If parents feel that their child is having any developmental issues or mental health issues, they should immediately discuss the concern with their paediatrician or child specialist and it is then the responsibility of the doctor to screen the child for different mental issues and advise the parents accordingly as the treaty plan usually requires a well-coordinated team effort for the optimal solution
How are mental disorders diagnosed in young children?
To make a diagnosis of a specific mental or developmental disorder, a detailed history, clinical examination, different developmental screening and specific tests, and or using DSM V criteria are essential to make a diagnosis.
Which mental disorder is often seen in children and teens?
The common mental health disorders are different types of anxiety, depression, conduct disorders, attention deficit hyperkinetic disorder, autism spectrum disorders and neuromotor impairment.
How are children with mental health problems treated?
A coordinated effort of paediatricians, developmental paediatricians, child psychiatrists, behavioural therapists, occupational therapists and special schools are must to treat disorders comprehensively. Common treatment options for children who have mental health conditions include:
Psychotherapy: Psychotherapy is also known as talk therapy or behaviour therapy. Psychotherapy is a way to address mental health concerns by talking with a psychologist or other mental health professional. With young children, psychotherapy may include playtime or games, as well as talk about what happens while playing. During psychotherapy, children and adolescents learn how to talk about thoughts and feelings, how to respond to them, and how to learn new behaviours and coping skills.
Medication or pharmacotherapy: Drugs like stimulants, antidepressants, anti-anxiety medication, antipsychotics or mood stabilizers are used as part of the treatment plan.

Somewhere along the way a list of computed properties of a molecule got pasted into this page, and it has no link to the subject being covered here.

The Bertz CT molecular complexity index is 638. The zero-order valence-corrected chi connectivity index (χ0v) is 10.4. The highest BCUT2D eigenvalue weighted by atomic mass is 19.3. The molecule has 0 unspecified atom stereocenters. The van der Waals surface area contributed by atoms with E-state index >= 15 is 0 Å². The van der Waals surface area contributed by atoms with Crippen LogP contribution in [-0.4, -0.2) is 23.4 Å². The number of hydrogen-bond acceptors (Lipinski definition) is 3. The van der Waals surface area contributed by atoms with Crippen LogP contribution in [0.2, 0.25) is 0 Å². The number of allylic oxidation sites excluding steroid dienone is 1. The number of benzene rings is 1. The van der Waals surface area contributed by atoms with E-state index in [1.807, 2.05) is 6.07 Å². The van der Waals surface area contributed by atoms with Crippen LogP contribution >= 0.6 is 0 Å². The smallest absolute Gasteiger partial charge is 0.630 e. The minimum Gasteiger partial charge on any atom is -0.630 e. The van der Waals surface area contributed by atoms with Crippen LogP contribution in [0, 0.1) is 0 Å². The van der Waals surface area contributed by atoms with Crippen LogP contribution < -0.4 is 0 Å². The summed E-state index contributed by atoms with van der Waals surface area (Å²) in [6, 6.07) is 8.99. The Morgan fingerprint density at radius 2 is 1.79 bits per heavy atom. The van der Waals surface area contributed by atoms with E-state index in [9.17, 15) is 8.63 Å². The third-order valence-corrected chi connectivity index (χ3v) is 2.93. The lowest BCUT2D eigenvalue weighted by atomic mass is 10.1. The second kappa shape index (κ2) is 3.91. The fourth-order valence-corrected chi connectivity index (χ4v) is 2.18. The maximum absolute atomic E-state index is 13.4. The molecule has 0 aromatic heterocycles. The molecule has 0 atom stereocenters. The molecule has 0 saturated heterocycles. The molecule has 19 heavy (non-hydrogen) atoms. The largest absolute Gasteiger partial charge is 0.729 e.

How important is mental health? How to protect and improve mental health?
Well-designed mental health promotion and prevention programs and interventions can enhance the well-being of children and mitigate the escalation of problems. As stated by the World Health Organization, “mental health is more than the absence of mental disorders”; mental health is fundamental to health and overall wellbeing because “without mental health there is no health.
Mental health issues at a young age affect children and adolescents all around the world in all societies. According to the WHO, up to 50% of mental disorders during adulthood have their onset in adolescence and up to 20% of children and adolescents experience some mental disorders. An important problem is that about 70% of children and adolescents with mental disorders do not receive an appropriate intervention at the right time.
What should parents do to monitor the mental health of their children?
Monitoring the mental health of children is crucial for their well-being. There are many ways parents can take to effectively monitor and support their children's mental health.
Create an open and non-judgmental environment where your child feels comfortable discussing their feelings, thoughts, and concerns. Encourage them to talk about their day and any challenges they may be facing.
Pay attention to changes in your child's behaviour, mood, and habits. Be alert to signs of distress or unusual behaviour, such as withdrawal, aggression, or excessive mood swings.
Build a strong foundation of trust with your child so that they feel safe confiding in you about their emotions and experiences.
Ask open-ended questions about their feelings and experiences to encourage them to express themselves more fully. Monitor their eating, sleeping, and daily routines. Changes in these patterns can be indicators of stress or mental health issues.
Sometimes, children just need someone to listen to them without offering immediate solutions or judgment. Be a supportive listener and validate their feelings.
Educate yourself about common developmental milestones and age-appropriate behaviors. This will help you distinguish between normal development and potential mental health concerns.
Be aware of common signs of mental health issues in children, such as excessive worry, frequent sadness, changes in appetite, difficulty concentrating, or withdrawal from friends and activities.
Does violence of any kind affect the mental health of children?
Violence of any kind can significantly affect the mental health of children. Exposure to violence, whether as victims or witnesses, can have long-lasting and detrimental effects on their emotional and psychological well-being.
Children exposed to violence may experience a range of emotions, including fear, anxiety, anger, and sadness. These emotions can become overwhelming and impact their ability to cope with daily life.
Violence can lead to trauma in children. Traumatic experiences can manifest as flashbacks, nightmares, and intrusive thoughts, leading to conditions like Post-Traumatic Stress Disorder.